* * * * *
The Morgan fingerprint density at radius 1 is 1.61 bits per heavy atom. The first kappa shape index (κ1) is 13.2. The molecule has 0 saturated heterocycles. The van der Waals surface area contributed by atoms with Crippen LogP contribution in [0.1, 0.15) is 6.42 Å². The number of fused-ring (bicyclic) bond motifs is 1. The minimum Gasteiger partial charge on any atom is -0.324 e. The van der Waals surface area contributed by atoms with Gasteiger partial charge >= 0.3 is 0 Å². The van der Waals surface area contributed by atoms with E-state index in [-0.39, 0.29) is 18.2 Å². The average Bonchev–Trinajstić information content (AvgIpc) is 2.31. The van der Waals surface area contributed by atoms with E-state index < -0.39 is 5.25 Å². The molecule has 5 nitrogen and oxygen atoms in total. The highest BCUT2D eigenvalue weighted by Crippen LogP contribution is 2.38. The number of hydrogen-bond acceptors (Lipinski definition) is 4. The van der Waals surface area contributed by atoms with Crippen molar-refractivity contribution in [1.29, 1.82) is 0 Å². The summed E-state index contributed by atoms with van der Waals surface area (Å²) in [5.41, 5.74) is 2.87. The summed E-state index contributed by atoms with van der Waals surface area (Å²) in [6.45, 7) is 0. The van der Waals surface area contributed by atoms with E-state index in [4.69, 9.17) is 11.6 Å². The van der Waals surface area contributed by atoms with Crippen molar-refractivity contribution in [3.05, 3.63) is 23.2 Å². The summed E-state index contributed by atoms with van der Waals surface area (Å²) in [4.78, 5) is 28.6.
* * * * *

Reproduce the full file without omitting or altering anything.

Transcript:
The Morgan fingerprint density at radius 1 is 1.61 bits per heavy atom. The first kappa shape index (κ1) is 13.2. The molecule has 0 saturated heterocycles. The van der Waals surface area contributed by atoms with Crippen LogP contribution in [0.1, 0.15) is 6.42 Å². The number of fused-ring (bicyclic) bond motifs is 1. The minimum Gasteiger partial charge on any atom is -0.324 e. The van der Waals surface area contributed by atoms with Gasteiger partial charge >= 0.3 is 0 Å². The van der Waals surface area contributed by atoms with E-state index in [-0.39, 0.29) is 18.2 Å². The average Bonchev–Trinajstić information content (AvgIpc) is 2.31. The van der Waals surface area contributed by atoms with E-state index < -0.39 is 5.25 Å². The molecule has 5 nitrogen and oxygen atoms in total. The highest BCUT2D eigenvalue weighted by Crippen LogP contribution is 2.38. The number of hydrogen-bond acceptors (Lipinski definition) is 4. The van der Waals surface area contributed by atoms with Crippen molar-refractivity contribution in [1.29, 1.82) is 0 Å². The summed E-state index contributed by atoms with van der Waals surface area (Å²) in [5.41, 5.74) is 2.87. The summed E-state index contributed by atoms with van der Waals surface area (Å²) in [6.45, 7) is 0. The van der Waals surface area contributed by atoms with E-state index in [4.69, 9.17) is 11.6 Å². The van der Waals surface area contributed by atoms with Crippen molar-refractivity contribution in [3.05, 3.63) is 23.2 Å². The summed E-state index contributed by atoms with van der Waals surface area (Å²) in [4.78, 5) is 28.6.